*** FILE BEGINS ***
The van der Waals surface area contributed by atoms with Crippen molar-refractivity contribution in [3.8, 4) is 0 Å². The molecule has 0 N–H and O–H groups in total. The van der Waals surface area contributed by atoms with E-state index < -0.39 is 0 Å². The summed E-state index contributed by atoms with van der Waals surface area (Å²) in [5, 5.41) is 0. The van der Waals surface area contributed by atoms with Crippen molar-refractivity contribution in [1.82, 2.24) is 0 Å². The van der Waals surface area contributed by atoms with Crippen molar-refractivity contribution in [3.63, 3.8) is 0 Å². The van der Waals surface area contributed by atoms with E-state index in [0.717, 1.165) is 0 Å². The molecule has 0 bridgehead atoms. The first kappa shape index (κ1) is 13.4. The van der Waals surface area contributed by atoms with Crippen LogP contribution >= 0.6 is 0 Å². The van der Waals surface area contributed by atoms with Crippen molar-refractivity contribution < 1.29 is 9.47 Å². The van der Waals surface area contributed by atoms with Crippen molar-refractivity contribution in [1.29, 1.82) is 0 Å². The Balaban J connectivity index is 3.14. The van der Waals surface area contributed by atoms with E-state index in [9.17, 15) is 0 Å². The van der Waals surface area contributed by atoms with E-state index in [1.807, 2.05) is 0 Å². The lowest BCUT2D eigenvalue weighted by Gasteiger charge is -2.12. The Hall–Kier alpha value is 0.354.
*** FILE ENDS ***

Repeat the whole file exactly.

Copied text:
The van der Waals surface area contributed by atoms with Crippen molar-refractivity contribution in [3.8, 4) is 0 Å². The molecule has 0 N–H and O–H groups in total. The van der Waals surface area contributed by atoms with E-state index < -0.39 is 0 Å². The summed E-state index contributed by atoms with van der Waals surface area (Å²) in [5, 5.41) is 0. The van der Waals surface area contributed by atoms with Crippen molar-refractivity contribution in [1.82, 2.24) is 0 Å². The van der Waals surface area contributed by atoms with Crippen molar-refractivity contribution in [3.63, 3.8) is 0 Å². The van der Waals surface area contributed by atoms with E-state index in [0.717, 1.165) is 0 Å². The molecule has 0 bridgehead atoms. The first kappa shape index (κ1) is 13.4. The van der Waals surface area contributed by atoms with Crippen LogP contribution >= 0.6 is 0 Å². The van der Waals surface area contributed by atoms with Crippen molar-refractivity contribution < 1.29 is 9.47 Å². The van der Waals surface area contributed by atoms with Crippen molar-refractivity contribution in [1.29, 1.82) is 0 Å². The Balaban J connectivity index is 3.14. The van der Waals surface area contributed by atoms with E-state index in [9.17, 15) is 0 Å². The van der Waals surface area contributed by atoms with E-state index in [1.807, 2.05) is 0 Å². The lowest BCUT2D eigenvalue weighted by Gasteiger charge is -2.12. The Hall–Kier alpha value is 0.354.